The new lockdown limits could knock a V-shaped recovery for six

The Government has announced a far more draconian tightening of lockdown that anyone expected, at the same time as it tries to get the economy back on track.

The new rules on no social gatherings of more than six people – indoors and outdoors – are likely to not just prove hugely unpopular but also severely hamper consumer confidence.

A nation being urged to get back to the office and eat out to help out one minute, is being told it can’t meet up with its family the next.

Prime Minister Boris Johnson's government has brought in draconian new rules limiting social gatherings to six people at the same time as trying to get the economy back on track

Prime Minister Boris Johnson's government has brought in draconian new rules limiting social gatherings to six people at the same time as trying to get the economy back on track

Prime Minister Boris Johnson’s government has brought in draconian new rules limiting social gatherings to six people at the same time as trying to get the economy back on track

I profess no real knowledge of infectious diseases, but I can spot incoherent polices when I see them and Boris Johnson’s government looks to have well and truly lost the public on coronavirus.

These past few months don’t look like a way to build back better from a crisis – and the confusion keeps coming thick and fast.

From the mixed lockdown easing messages, characterised as ‘go out, stay home’, to the track and trace fiasco, Dominic Cummings’ road trip, holidaymakers playing quarantine roulette, the Covid-19 testing mess and now a law that contradicts itself.

A nation being urged to get back to the office and eat out to help out one minute, is being told it can’t meet up with its family the next 

You can spend all day in the office with six colleagues, but you can’t go to the pub with them afterwards – only an unlimited number of strangers.

Your child can go to school all day with their friends, but not have a birthday party with more than five of them.

You should get out there in the shops, cafes, and restaurants and spend, but a family-of-four can’t have another family-of-four over for dinner.

The overall effect of this on the economy is unlikely to be good and it won’t just hit those already-struggling industries that are worse affected.

People deprived of their freedom in such a way are unlikely to feel too economically confident and respond by getting out there and helping to fuel the recovery, regardless of whether they could do much of that in a group of less than six.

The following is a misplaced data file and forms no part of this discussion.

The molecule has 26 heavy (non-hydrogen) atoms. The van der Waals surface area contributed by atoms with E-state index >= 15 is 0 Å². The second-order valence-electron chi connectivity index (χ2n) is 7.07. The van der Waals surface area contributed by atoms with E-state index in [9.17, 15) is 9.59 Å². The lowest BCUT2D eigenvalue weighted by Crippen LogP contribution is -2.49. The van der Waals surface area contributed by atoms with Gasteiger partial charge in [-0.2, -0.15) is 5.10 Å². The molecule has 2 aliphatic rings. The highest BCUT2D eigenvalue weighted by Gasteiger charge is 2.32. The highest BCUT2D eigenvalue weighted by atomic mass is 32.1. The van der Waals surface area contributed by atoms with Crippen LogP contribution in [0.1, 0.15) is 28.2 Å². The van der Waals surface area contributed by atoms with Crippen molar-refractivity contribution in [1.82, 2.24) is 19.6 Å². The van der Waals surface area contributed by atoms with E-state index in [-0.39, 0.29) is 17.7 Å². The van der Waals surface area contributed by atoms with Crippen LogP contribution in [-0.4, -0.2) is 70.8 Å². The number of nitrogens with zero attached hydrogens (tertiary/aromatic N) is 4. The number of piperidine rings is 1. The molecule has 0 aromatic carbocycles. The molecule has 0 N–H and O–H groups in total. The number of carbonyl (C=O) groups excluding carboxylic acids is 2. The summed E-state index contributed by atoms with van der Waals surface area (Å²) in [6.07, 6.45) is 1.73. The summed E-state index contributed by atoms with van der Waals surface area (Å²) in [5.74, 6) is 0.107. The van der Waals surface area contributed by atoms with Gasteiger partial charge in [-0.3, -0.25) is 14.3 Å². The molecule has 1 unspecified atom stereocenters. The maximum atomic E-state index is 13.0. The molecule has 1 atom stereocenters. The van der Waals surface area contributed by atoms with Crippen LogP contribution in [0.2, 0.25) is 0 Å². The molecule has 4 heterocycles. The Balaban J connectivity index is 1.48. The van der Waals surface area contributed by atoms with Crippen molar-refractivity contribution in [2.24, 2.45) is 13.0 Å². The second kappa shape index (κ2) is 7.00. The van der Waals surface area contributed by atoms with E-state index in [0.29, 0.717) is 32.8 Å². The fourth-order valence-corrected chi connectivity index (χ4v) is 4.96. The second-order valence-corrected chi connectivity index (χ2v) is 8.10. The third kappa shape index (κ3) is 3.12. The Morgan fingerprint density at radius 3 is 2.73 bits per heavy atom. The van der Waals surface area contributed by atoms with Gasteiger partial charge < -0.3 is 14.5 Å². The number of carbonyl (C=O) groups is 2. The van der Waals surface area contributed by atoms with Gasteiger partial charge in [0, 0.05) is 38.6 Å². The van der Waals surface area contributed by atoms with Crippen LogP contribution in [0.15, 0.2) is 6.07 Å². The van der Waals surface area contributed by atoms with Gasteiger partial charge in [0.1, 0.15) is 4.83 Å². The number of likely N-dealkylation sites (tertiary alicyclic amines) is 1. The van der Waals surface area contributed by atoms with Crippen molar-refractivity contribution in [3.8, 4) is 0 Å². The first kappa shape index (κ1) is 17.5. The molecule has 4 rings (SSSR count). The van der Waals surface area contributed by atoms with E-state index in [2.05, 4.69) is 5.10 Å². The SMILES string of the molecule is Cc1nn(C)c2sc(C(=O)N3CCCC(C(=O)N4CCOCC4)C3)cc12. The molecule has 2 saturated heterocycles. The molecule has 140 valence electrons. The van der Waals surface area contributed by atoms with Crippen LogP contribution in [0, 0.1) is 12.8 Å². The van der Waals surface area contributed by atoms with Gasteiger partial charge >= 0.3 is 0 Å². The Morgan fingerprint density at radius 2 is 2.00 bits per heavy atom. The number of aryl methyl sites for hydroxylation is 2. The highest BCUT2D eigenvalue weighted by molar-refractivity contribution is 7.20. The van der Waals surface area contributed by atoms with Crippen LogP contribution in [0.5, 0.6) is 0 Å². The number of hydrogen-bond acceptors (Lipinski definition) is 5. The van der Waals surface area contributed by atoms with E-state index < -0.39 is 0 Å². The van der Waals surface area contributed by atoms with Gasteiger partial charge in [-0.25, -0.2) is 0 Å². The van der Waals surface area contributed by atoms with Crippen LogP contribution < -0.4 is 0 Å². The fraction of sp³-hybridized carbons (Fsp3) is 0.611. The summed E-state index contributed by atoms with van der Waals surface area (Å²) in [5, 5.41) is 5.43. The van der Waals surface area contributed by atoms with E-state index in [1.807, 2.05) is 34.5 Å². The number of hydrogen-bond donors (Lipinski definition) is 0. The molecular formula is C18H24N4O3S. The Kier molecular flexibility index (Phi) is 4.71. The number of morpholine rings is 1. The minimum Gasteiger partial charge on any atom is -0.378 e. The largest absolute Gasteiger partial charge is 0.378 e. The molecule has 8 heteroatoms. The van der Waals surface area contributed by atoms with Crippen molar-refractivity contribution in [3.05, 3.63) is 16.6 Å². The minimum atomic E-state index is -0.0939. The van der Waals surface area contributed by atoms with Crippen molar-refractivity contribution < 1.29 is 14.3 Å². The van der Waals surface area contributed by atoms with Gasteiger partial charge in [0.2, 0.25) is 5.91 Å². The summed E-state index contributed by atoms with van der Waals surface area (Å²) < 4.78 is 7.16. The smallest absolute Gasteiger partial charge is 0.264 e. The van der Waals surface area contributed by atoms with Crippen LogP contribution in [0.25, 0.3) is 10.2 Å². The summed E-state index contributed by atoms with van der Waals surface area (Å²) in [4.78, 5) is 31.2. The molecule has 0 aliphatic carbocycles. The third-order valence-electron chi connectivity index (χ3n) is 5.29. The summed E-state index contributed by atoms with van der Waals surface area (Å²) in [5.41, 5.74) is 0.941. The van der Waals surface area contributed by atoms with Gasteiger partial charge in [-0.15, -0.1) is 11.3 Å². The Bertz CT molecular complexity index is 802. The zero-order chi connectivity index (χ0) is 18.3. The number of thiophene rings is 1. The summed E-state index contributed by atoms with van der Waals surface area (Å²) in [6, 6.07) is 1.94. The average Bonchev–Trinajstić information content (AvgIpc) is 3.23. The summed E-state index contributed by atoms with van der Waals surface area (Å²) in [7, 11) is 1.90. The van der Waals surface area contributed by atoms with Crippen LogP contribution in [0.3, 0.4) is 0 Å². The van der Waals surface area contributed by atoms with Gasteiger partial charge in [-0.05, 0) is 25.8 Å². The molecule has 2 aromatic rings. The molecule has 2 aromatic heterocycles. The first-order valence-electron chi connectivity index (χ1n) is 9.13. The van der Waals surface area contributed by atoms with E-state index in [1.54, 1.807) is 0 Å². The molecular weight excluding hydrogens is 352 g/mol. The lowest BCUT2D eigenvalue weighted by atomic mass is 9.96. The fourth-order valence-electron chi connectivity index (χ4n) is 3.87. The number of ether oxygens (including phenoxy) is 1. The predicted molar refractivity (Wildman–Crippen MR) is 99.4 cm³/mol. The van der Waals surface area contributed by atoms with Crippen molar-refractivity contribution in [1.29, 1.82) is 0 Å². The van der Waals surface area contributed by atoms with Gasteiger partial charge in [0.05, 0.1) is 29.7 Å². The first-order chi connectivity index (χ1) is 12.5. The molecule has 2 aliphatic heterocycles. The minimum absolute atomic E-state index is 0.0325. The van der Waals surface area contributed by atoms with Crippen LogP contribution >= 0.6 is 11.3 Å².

Businesses thinking that things have bounced back a bit better than they thought and maybe they will take people back off furlough and not cut so many jobs, are more likely to reverse those plans now. 

Meanwhile, industries already devastated by Covid-19 will be hit hardest.

The travel industry has been brought back to its knees after the early summer air bridges hope, when it turned out that despite the Government’s fanfare about people being able to go on holiday it would send them into quarantine when they got home at short notice.

The hospitality industry seems likely to really struggle in the face of the rule of six.

Industries already devastated by Covid-19 will be hit hardest 

We can still go to pubs, restaurants and cafes, but gatherings will be severely limited, waves of bookings for parties will now need to be cancelled, and Christmas looks as if it might end up off the menu.

Of course, this might turn out to be the right thing to do to fight coronavirus and stop a second wave. Or it may turn out to be an over-reaction? We may find out, or we may never know.

But for now, in terms of our finances, from the stock market, to savings, jobs and the wider economy, the question is what happens next?

Will our investments suffer, as UK-focussed businesses and the consumer economy is dented, will interest rates be cut further and more people lose jobs?

Will the Government give up on recovery for now, focus on lockdown and extend furlough, or will it keep trying to get things back on track? 

To try to end what feels like a miserable column to write on a positive note, I sincerely hope that it is the latter. 

There had been some very promising signs in recent months that we might just get that V-shaped recovery.

Confidence and spending was better than expected and people seemed eager to bounce back.

It would a shame to knock that for six.

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